RNs & healthcare workers blow the whistle on the staffing crisis crippling SF General Hospital
On Thursday, March 10, Registered Nurses and healthcare workers at San Francisco General Hospital held a lunchtime rally to call attention to the staffing crisis that is plaguing city services and impacting patients and residents.
Over 100 hospital workers took part in the lunchtime rally, with many grabbing the bullhorn to share personal stories that highlight all of the ways they’ve seen patient care and hospital services suffer as a result of the chronic short-staffing and abuse of temporary workers.
“Our Emergency Room has been on diversion 60% of the time since last July. That means that well over half of the time we are so overloaded and short-staffed that we can no longer safely accommodate another patient, and so they are forced to be routed to other hospitals that may be farther away or less equipped to deal with their trauma or injury. The Intensive Care Unit is operating at 121% of budgeted, staffed beds and Med-Surg is at 113%. This isn’t a COVID problem, and it’s not limited to just one department—this is a structural problem with our staffing model that impacts every corner of the hospital,” said Dana Pullman, a Registered Nurse in the Intensive Care Unit at San Francisco General Hospital.
Management’s refusal to adequately staff our city’s level 1 trauma center has stretched services dangerously thin, creating unsafe conditions for patients and leading to significant delays in accessing care. These issues impact departments across the hospital and the Department of Public Health as a whole.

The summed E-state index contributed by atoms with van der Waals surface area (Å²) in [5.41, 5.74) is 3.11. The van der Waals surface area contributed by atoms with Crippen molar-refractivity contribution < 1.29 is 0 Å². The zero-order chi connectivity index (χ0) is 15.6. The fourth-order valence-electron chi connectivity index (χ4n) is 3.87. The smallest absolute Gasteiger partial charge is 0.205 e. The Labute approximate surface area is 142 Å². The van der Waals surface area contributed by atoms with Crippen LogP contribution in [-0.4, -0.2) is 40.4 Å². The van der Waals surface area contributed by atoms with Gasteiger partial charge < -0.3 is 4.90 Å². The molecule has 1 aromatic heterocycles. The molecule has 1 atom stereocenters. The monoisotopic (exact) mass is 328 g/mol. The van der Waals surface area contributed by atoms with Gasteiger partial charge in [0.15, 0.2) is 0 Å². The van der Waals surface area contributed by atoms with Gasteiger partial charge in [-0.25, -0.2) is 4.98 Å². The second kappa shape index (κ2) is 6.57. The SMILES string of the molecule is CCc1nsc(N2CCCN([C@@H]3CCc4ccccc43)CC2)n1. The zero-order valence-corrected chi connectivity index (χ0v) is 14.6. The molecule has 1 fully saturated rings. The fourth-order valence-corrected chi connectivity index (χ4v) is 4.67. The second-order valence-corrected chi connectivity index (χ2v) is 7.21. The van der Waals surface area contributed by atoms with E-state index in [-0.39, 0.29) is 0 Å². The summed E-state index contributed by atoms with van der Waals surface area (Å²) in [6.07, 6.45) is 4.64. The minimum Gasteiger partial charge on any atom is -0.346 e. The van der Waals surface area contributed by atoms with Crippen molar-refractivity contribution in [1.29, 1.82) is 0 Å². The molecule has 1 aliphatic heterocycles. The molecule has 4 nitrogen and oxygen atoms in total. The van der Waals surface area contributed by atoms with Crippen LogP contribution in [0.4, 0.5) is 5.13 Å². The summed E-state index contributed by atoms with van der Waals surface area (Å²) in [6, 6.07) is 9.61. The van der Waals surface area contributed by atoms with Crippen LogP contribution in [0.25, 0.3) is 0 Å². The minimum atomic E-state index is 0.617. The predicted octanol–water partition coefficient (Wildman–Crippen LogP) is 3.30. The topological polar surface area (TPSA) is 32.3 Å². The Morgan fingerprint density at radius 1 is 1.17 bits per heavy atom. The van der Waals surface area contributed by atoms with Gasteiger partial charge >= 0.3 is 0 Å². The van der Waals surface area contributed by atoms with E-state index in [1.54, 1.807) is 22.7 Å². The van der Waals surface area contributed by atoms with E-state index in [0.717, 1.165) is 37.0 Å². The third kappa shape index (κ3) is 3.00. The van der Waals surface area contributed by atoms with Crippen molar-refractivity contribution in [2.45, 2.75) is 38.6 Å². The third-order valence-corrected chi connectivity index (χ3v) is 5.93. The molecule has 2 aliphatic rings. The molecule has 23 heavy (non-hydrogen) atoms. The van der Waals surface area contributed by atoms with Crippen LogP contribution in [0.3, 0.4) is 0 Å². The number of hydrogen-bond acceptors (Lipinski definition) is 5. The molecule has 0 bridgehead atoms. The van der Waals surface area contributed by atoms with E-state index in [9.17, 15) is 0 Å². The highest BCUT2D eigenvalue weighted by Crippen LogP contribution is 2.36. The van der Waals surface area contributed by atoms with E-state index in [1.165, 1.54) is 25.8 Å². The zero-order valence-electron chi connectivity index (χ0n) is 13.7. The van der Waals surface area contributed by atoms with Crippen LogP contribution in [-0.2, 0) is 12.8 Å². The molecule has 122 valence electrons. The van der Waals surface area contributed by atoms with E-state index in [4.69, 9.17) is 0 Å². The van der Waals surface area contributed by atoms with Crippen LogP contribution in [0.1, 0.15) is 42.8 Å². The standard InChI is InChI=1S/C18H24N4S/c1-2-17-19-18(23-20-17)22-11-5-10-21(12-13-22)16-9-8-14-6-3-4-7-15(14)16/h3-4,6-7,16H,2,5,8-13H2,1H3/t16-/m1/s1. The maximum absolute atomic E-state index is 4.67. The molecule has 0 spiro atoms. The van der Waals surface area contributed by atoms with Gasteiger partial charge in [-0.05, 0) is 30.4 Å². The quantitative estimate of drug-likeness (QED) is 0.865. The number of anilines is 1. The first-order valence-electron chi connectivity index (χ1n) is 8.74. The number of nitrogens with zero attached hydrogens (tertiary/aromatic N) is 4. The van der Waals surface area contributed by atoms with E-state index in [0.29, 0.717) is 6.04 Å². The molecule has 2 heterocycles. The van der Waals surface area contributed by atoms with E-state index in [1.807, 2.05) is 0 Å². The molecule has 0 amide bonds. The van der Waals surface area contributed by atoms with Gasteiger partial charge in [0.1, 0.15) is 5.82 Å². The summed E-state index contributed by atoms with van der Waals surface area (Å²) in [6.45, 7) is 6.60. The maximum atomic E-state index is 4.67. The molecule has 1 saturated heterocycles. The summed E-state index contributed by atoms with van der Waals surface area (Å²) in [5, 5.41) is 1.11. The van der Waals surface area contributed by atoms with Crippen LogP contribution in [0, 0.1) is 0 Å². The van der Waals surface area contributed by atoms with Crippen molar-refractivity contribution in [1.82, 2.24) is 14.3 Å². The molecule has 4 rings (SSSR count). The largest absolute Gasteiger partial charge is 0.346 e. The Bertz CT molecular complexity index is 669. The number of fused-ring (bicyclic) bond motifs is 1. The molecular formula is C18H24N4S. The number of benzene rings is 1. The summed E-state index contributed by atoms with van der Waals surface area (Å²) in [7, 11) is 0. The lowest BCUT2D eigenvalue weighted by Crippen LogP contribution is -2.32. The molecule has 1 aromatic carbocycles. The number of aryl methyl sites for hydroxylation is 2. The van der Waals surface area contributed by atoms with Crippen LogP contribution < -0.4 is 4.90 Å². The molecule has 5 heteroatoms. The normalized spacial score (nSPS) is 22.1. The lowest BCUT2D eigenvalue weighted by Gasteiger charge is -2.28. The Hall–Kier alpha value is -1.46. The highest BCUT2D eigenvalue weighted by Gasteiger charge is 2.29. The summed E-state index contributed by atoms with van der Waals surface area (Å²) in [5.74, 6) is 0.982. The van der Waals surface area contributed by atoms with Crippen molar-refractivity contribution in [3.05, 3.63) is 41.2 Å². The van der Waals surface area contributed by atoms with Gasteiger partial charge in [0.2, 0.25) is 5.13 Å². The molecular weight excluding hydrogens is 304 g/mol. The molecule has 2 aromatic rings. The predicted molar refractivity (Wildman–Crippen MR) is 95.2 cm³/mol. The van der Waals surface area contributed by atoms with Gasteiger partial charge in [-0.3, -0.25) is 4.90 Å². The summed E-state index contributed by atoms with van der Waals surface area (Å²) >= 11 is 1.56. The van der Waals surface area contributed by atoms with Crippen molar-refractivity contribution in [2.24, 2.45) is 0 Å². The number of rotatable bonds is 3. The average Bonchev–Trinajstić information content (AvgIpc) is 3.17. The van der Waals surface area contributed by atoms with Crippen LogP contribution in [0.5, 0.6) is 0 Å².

“My department is working with a skeleton crew. We are short-staffed and backlogged, which means patients must wait to get critical outpatient services like ultrasounds, CT scans, MRIs, mammographies, and more. People who walk in for x-rays have to wait a long time for services even when they’re in pain, and that breaks my heart. We do our best to accommodate these patients, but management has decided that even though they’re sitting on $1 billion in reserves and a budget surplus surpassing $100 million, they don’t think it’s urgent to staff our hospitals appropriately. This is unconscionable in one of the richest cities on the planet. Hospital workers just want to be there for you when you need us,” said Mandana Siyadat, a Radiologic Technologist Lead at San Francisco General Hospital.
The City and County of San Francisco has over 3,800 already budgeted yet vacant positions across crucial city departments. Thursday’s action was led by workers at San Francisco General Hospital, who say management has refused to budget and staff according to the demand for care for years. The issue is not limited just to the Department of Public Health, however. Departments across the city are currently grappling with longstanding short-staffing issues.
That’s why, on March 23, SEIU 1021 members will join City workers represented by unions across San Francisco in a march down Market Street to demand that the Mayor take action to #StaffUpSF and invest in vital public services. Learn more and RSVP by clicking here.